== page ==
The heart rate monitor seems capable, though I can't really vouch for its accuracy without having an actual heart rate monitor to compare it with. I have a relatively high resting heart rate (I seriously need to start exercising) so this feature is appealing. Though I don't know if there are any alerts if there's a problem. You can measure your heart rate on demand from Wyze Band, or look at your reading trend all graphed out on the Wyze iPhone app.
The "Steps" feature will count the number of steps you take... kinda like a FitBit. I'm not terribly interested in this (though I should be!) but it seems kinda-sorta-accurate from what I can tell. Wave your arm around enough and you'll be getting "steps" without getting up from the couch, but the margin of error for stuff like that is probably small if you are actually going for walks and such.
There is a "Find" feature which will play a tone on your iPhone when you can't find it... though you have to (obviously) be in bluetooth range for it to work. You can also use your iPhone to find your Wyze Band, but it's almost useless because all the Wyze Band can do is vibrate since it doesn't have a speaker. No idea how you're supposed to "hear" a vibration happening between the couch cushions, but it's there if you want it.
The last function for Wyze Band is a weather app. At first I found it pretty useless because I had to scroll through several other apps to get to it, but once I found out that I could rearrange them, it was a lot more useful. If there were a way of displaying the time on the weather app, that would become my default screen. It seems silly that this isn't an option, because the main clock face has a huge swatch of unused space in the middle! A big blue worthless blobby thing that could be displaying information! (I customized it to be a photo of my cats instead of the blue blob). I dunno. Maybe there's a way to make this happen and I just haven't found it yet?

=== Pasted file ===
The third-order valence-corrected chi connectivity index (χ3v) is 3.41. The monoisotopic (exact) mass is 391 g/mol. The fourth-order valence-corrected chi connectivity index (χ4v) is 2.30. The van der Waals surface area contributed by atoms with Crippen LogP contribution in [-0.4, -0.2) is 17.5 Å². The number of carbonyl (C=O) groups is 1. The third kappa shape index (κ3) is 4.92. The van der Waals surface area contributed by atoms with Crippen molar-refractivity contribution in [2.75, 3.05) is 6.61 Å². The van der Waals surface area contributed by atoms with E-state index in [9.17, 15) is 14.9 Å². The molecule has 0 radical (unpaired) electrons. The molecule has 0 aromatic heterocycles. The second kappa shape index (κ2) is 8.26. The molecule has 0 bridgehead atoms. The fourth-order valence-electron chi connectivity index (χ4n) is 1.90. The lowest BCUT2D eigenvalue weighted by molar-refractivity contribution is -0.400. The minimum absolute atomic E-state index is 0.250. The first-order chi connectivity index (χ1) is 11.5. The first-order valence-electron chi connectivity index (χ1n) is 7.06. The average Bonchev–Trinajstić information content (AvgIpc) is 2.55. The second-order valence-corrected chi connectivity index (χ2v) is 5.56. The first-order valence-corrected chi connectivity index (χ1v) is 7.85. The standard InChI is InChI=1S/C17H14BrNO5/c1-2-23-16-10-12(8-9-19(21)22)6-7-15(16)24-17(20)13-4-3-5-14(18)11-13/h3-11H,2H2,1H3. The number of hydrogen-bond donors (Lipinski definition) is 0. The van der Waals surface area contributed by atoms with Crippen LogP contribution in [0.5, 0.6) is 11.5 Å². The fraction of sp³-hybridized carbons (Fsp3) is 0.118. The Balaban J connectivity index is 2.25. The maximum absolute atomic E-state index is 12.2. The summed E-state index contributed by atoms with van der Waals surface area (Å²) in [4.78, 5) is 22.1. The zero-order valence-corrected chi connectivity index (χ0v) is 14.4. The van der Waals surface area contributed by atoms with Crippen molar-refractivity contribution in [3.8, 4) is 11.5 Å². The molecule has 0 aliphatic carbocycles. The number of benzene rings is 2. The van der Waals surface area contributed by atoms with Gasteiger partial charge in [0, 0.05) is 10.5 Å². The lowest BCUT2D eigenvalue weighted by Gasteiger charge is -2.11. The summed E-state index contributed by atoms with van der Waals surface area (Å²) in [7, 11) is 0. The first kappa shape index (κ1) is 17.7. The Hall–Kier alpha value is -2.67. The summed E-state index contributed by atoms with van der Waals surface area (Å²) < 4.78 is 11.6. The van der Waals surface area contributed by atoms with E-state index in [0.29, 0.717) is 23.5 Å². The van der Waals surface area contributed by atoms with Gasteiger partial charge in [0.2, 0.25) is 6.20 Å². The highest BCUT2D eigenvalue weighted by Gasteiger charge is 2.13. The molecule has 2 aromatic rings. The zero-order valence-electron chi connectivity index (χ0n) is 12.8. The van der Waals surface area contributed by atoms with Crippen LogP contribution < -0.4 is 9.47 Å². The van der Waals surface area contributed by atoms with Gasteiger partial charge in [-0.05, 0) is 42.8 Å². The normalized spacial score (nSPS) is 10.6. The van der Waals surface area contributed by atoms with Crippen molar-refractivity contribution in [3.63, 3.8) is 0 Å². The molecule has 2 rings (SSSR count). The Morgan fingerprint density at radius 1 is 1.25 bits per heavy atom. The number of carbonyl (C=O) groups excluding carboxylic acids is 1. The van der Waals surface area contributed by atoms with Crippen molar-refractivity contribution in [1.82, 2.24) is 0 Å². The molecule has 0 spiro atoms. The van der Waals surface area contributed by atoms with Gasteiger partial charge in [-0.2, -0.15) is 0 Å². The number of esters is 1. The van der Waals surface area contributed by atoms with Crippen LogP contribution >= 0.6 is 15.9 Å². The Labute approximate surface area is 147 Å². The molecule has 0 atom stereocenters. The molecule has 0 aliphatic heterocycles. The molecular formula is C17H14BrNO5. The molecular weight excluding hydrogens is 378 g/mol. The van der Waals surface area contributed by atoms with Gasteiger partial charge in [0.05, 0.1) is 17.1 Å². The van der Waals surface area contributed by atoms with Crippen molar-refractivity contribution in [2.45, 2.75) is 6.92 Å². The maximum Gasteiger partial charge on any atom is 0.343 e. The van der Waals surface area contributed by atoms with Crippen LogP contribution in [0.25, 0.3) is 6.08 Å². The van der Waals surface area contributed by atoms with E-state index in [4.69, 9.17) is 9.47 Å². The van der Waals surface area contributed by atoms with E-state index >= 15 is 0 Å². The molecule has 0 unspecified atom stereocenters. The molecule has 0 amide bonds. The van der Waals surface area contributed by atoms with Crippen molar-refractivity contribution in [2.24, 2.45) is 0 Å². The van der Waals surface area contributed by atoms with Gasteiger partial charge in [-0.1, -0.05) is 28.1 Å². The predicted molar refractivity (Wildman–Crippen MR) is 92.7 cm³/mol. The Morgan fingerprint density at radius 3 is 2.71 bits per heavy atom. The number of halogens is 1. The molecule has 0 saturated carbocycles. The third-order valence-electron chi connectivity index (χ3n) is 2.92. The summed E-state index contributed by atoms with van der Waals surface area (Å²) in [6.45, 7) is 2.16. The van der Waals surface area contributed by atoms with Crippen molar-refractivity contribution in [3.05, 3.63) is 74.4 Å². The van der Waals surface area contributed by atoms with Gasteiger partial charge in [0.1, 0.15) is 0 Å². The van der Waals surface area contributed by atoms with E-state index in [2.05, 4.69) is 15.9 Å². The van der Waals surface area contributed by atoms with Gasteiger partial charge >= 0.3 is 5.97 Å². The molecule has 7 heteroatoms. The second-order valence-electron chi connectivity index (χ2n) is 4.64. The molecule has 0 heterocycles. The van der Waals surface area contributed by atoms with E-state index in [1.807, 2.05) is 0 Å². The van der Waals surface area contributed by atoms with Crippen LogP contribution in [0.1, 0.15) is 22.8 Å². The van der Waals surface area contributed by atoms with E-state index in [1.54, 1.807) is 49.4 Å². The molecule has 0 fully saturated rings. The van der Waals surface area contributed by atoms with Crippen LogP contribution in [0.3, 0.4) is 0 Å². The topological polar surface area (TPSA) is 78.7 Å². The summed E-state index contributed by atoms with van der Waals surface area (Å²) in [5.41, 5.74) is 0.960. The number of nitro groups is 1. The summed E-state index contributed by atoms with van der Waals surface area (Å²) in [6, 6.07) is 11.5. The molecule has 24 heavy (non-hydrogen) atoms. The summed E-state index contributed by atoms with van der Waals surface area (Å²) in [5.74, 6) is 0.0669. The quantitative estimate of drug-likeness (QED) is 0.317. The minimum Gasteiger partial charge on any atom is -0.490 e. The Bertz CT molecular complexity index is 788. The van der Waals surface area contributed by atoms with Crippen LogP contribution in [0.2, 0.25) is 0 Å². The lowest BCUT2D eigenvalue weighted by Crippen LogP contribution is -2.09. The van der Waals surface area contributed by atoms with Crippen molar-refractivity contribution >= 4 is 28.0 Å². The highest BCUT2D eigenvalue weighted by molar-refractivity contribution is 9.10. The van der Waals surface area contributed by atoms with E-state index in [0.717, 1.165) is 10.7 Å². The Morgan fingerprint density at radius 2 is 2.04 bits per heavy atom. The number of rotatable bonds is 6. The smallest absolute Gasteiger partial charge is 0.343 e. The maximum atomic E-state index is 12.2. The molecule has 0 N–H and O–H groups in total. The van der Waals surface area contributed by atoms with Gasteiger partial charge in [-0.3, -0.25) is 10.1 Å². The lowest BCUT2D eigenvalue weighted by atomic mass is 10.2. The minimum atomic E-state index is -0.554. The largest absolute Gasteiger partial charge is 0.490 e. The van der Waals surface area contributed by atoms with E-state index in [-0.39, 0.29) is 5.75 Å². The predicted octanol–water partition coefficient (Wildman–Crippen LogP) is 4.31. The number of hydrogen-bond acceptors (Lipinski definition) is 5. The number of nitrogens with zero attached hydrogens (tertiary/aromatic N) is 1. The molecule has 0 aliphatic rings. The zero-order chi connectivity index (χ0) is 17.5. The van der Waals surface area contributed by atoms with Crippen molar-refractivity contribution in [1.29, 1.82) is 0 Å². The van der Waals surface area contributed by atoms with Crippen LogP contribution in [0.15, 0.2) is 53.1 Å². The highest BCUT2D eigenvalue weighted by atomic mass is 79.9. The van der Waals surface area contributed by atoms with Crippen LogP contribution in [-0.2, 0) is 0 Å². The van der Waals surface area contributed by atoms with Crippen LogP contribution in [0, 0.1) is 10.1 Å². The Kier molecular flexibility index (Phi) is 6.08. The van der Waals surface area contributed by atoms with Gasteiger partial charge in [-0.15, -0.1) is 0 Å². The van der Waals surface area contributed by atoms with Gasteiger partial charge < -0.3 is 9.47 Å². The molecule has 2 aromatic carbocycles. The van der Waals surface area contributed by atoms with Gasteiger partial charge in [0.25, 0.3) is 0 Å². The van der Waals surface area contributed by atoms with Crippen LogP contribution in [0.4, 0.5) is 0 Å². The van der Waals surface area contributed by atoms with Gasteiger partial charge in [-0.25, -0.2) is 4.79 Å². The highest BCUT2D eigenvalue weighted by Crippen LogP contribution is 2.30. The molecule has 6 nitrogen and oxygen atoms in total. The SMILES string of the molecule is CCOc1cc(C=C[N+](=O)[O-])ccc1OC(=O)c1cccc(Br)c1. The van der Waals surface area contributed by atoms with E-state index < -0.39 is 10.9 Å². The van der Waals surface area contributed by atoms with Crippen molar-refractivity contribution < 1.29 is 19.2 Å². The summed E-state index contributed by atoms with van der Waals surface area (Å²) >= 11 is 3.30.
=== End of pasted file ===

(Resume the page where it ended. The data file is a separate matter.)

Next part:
There are some down-sides, however. First of all, I've read that unless the Wyze app is running on your phone, the Alexa integration fails. Since my iPhone doesn't seem to have a way of forcing an app to stay running in the background, I'm assuming that iPhone will close it out due to inactivity at some point, and Alexa will be gone until I restart. Another problem is that Apple Health integration was promised to work out of the box. But after failing to figure out how to make this happen, I see that it's "coming soon." Well, BOOOOOOOOO! I'm increasingly loving how Apple Health integrates with my health chart at my doctor's office so he can monitor my activity any time he thinks he needs to do so. Adding the heart rate data was a big selling point for Wyze Band to me.
Another down-side is the iPhone app. On the tiny screen of the Wyze Band, the visual interface is pretty good. Easy to navigate and operate. But on my iPhone, which has a much bigger screen and touch-surface area, they decided to not take advantage of any of that real estate... instead they inexplicably just blow up the watch's interface...
This makes absolutely NO sense. Just give me my damn data! Don't wrap it up in a cutesy interface that has no damn business being on a phone! There's is no reason... absolutely none... for Wyze to have done this other than they could. It makes no logical sense why you would force people to swipe and tap through all this crap when you have plenty of room for something better, and I hope to God that they revisit this in an app update.